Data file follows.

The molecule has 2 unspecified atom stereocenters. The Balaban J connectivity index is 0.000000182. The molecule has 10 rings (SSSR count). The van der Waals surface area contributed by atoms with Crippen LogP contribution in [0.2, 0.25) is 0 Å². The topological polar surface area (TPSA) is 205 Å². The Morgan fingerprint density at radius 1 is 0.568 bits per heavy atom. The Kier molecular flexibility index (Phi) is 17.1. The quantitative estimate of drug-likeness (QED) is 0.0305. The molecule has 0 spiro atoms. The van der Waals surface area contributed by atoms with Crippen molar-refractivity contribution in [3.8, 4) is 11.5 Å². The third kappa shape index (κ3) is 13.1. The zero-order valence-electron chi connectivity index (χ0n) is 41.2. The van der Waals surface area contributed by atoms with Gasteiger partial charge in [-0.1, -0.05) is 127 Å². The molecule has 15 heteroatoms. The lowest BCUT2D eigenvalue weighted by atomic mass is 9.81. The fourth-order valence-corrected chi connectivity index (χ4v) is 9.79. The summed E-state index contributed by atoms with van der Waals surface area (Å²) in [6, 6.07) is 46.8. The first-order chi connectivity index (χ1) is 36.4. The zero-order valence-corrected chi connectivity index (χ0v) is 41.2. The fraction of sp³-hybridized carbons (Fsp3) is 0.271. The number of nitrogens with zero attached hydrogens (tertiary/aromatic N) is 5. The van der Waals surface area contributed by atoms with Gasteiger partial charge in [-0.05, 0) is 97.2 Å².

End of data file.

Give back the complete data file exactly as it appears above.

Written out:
The molecule has 2 unspecified atom stereocenters. The Balaban J connectivity index is 0.000000182. The molecule has 10 rings (SSSR count). The van der Waals surface area contributed by atoms with Crippen LogP contribution in [0.2, 0.25) is 0 Å². The topological polar surface area (TPSA) is 205 Å². The Morgan fingerprint density at radius 1 is 0.568 bits per heavy atom. The Kier molecular flexibility index (Phi) is 17.1. The quantitative estimate of drug-likeness (QED) is 0.0305. The molecule has 0 spiro atoms. The van der Waals surface area contributed by atoms with Crippen molar-refractivity contribution in [3.8, 4) is 11.5 Å². The third kappa shape index (κ3) is 13.1. The zero-order valence-electron chi connectivity index (χ0n) is 41.2. The van der Waals surface area contributed by atoms with Gasteiger partial charge in [-0.1, -0.05) is 127 Å². The molecule has 15 heteroatoms. The lowest BCUT2D eigenvalue weighted by atomic mass is 9.81. The fourth-order valence-corrected chi connectivity index (χ4v) is 9.79. The summed E-state index contributed by atoms with van der Waals surface area (Å²) in [6, 6.07) is 46.8. The first-order chi connectivity index (χ1) is 36.4. The zero-order valence-corrected chi connectivity index (χ0v) is 41.2. The fraction of sp³-hybridized carbons (Fsp3) is 0.271. The number of nitrogens with zero attached hydrogens (tertiary/aromatic N) is 5. The van der Waals surface area contributed by atoms with Gasteiger partial charge in [-0.05, 0) is 97.2 Å².